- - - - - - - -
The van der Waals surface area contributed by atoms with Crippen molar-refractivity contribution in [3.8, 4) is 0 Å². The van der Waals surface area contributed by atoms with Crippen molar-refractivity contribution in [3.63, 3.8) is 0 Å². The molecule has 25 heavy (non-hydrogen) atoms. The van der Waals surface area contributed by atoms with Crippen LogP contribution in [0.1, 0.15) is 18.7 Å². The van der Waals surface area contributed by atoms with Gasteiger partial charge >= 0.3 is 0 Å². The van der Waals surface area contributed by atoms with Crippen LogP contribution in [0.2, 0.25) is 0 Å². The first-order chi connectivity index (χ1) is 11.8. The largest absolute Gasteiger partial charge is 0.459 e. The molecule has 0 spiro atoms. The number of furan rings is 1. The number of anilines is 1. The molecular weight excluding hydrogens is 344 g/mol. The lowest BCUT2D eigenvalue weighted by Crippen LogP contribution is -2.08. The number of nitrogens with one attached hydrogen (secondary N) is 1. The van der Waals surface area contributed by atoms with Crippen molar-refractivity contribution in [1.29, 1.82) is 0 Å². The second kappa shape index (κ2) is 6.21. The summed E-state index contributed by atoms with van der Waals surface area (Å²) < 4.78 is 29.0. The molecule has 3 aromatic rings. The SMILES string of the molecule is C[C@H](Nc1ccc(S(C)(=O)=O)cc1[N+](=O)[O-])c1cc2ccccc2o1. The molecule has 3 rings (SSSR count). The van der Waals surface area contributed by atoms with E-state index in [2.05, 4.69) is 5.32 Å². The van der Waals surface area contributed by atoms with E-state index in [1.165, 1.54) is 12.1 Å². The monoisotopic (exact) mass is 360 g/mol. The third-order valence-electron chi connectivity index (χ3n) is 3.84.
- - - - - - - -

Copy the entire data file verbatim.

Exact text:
The van der Waals surface area contributed by atoms with Crippen molar-refractivity contribution in [3.8, 4) is 0 Å². The van der Waals surface area contributed by atoms with Crippen molar-refractivity contribution in [3.63, 3.8) is 0 Å². The molecule has 25 heavy (non-hydrogen) atoms. The van der Waals surface area contributed by atoms with Crippen LogP contribution in [0.1, 0.15) is 18.7 Å². The van der Waals surface area contributed by atoms with Gasteiger partial charge >= 0.3 is 0 Å². The van der Waals surface area contributed by atoms with Crippen LogP contribution in [0.2, 0.25) is 0 Å². The first-order chi connectivity index (χ1) is 11.8. The largest absolute Gasteiger partial charge is 0.459 e. The molecule has 0 spiro atoms. The number of furan rings is 1. The number of anilines is 1. The molecular weight excluding hydrogens is 344 g/mol. The lowest BCUT2D eigenvalue weighted by Crippen LogP contribution is -2.08. The number of nitrogens with one attached hydrogen (secondary N) is 1. The van der Waals surface area contributed by atoms with Crippen molar-refractivity contribution in [1.29, 1.82) is 0 Å². The second kappa shape index (κ2) is 6.21. The summed E-state index contributed by atoms with van der Waals surface area (Å²) < 4.78 is 29.0. The molecule has 3 aromatic rings. The SMILES string of the molecule is C[C@H](Nc1ccc(S(C)(=O)=O)cc1[N+](=O)[O-])c1cc2ccccc2o1. The molecule has 3 rings (SSSR count). The van der Waals surface area contributed by atoms with E-state index in [2.05, 4.69) is 5.32 Å². The van der Waals surface area contributed by atoms with E-state index in [1.165, 1.54) is 12.1 Å². The monoisotopic (exact) mass is 360 g/mol. The third-order valence-electron chi connectivity index (χ3n) is 3.84.